For me, if I would have given up and never tried or trusted again, I would have been out of God’s call on my life and missed all of the daily blessings from my countless mentoring relationships. I encourage you to continue growing and trusting in the Lord.
Remember, the enemy the devil HATES when we grow and mature in the Lord. He only has one plan with three steps for anyone growing in their walk with Christ: he plans to isolate you, manipulate you and intimidate you.
So, I encourage you to FIGHT the enemy. Rejoice. Today is a new day! Dig into God’s Word. Be determined to trust others again and claim Genesis 50:20 every day until you believe it: “You intended to harm me, but God intended it for good to accomplish what is now being done, the saving of many lives.” Praying for you!
I am convinced that I need to have a mentor to help me through the process of my divorce. It’s been so many years since
I’ve had the time to concentrate on what the Lord intends to do in me in the midst of this process. I tried to be a good witness to the Lord during my 24 year marriage, but critical remarks, put downs and controlling behavior has brought on health issues and I needed to be near my son and his family in order to gain prespective. God has been providing me with good fellowship at a Bible Study as well as several local churches, but I sense I need to find stability in my growth in Christ to be able to withstand the enemy’s barrage of spiritual attacks as I find a new way to live as a single person. Thank you for your explanation of mentoring that can keep me balanced and relying on the Holy Spirit.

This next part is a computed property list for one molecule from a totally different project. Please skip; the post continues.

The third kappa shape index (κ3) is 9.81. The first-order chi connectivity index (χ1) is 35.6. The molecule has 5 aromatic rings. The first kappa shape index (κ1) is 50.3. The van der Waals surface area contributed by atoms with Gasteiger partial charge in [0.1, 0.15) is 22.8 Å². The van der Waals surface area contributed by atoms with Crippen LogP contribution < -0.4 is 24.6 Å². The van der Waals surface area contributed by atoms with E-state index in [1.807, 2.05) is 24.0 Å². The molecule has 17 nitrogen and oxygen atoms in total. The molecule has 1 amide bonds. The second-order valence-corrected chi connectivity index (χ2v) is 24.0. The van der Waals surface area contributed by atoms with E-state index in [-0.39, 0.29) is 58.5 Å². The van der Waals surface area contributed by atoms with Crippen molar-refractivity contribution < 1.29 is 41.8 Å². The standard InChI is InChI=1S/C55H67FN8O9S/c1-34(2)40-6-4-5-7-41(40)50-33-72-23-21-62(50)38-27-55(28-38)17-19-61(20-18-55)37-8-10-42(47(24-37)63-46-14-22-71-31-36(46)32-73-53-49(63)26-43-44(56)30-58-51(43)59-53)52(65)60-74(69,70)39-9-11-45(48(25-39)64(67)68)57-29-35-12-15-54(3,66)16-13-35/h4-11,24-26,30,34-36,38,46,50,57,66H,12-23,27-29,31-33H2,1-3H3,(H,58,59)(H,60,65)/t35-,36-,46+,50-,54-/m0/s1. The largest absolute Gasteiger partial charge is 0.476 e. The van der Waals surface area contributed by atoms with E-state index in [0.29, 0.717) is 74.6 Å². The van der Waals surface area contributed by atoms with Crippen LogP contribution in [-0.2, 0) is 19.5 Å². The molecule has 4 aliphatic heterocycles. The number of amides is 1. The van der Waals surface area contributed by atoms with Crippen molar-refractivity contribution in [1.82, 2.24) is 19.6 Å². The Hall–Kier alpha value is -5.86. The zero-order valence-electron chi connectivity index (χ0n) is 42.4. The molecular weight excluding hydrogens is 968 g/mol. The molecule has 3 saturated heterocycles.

Kathleen, Be encouraged. God has a mentoring relationship for you and will guide you every step of the way. Continue to lean on the Holy Spirit for your inspiration and insight. You will never be disappointed in the Lord. Be blessed!
Thank you Jayme for sharing with us. I love the podcast and this blog. I took part in a mentoring program at our church many years ago which was my first actual mentoring experience. I was in my 40’s and the mentee’s (there were 3 over a couple of years) were young moms with pretty young children. Our time was centered around a Bible Study each time. I still stay in touch with two of the ladies I mentored. We had a precious relationship. So much that you shared, Jayme, I learned during those mentoring relationships: listening, sharing God’s moments and what I had learned during my time with my children at home. I had one child in the military and one married at the time. I am going to share this blog on FB and I also shared the podcast post on Facebook. I would love your books but will be excited for whoever gets them. Thank you, Michelle, for your precious insights also as I know you have also had mentors as you shared.
Loved this interview and shared it on Pinterest and Twitter!
Thank you so much!